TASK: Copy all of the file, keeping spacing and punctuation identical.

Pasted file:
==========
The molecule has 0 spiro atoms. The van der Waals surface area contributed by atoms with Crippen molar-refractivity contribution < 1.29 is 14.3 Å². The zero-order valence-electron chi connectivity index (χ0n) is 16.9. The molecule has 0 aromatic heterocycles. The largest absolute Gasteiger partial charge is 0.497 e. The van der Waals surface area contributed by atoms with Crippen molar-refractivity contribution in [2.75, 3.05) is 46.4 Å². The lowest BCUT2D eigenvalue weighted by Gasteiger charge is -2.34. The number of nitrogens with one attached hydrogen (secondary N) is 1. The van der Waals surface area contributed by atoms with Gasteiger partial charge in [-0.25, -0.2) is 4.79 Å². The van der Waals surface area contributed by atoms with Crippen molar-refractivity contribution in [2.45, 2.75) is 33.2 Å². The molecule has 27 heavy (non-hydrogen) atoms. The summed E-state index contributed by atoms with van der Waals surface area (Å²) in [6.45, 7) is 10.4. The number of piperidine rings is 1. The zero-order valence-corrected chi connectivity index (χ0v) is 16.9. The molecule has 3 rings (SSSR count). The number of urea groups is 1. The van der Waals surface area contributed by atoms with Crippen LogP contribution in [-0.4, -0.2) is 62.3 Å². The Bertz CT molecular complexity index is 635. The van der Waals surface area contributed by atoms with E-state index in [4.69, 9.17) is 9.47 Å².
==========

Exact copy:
The molecule has 0 spiro atoms. The van der Waals surface area contributed by atoms with Crippen molar-refractivity contribution < 1.29 is 14.3 Å². The zero-order valence-electron chi connectivity index (χ0n) is 16.9. The molecule has 0 aromatic heterocycles. The largest absolute Gasteiger partial charge is 0.497 e. The van der Waals surface area contributed by atoms with Crippen molar-refractivity contribution in [2.75, 3.05) is 46.4 Å². The lowest BCUT2D eigenvalue weighted by Gasteiger charge is -2.34. The number of nitrogens with one attached hydrogen (secondary N) is 1. The van der Waals surface area contributed by atoms with Gasteiger partial charge in [-0.25, -0.2) is 4.79 Å². The van der Waals surface area contributed by atoms with Crippen molar-refractivity contribution in [2.45, 2.75) is 33.2 Å². The molecule has 27 heavy (non-hydrogen) atoms. The summed E-state index contributed by atoms with van der Waals surface area (Å²) in [6.45, 7) is 10.4. The number of piperidine rings is 1. The zero-order valence-corrected chi connectivity index (χ0v) is 16.9. The molecule has 3 rings (SSSR count). The number of urea groups is 1. The van der Waals surface area contributed by atoms with Crippen LogP contribution in [-0.4, -0.2) is 62.3 Å². The Bertz CT molecular complexity index is 635. The van der Waals surface area contributed by atoms with E-state index in [4.69, 9.17) is 9.47 Å².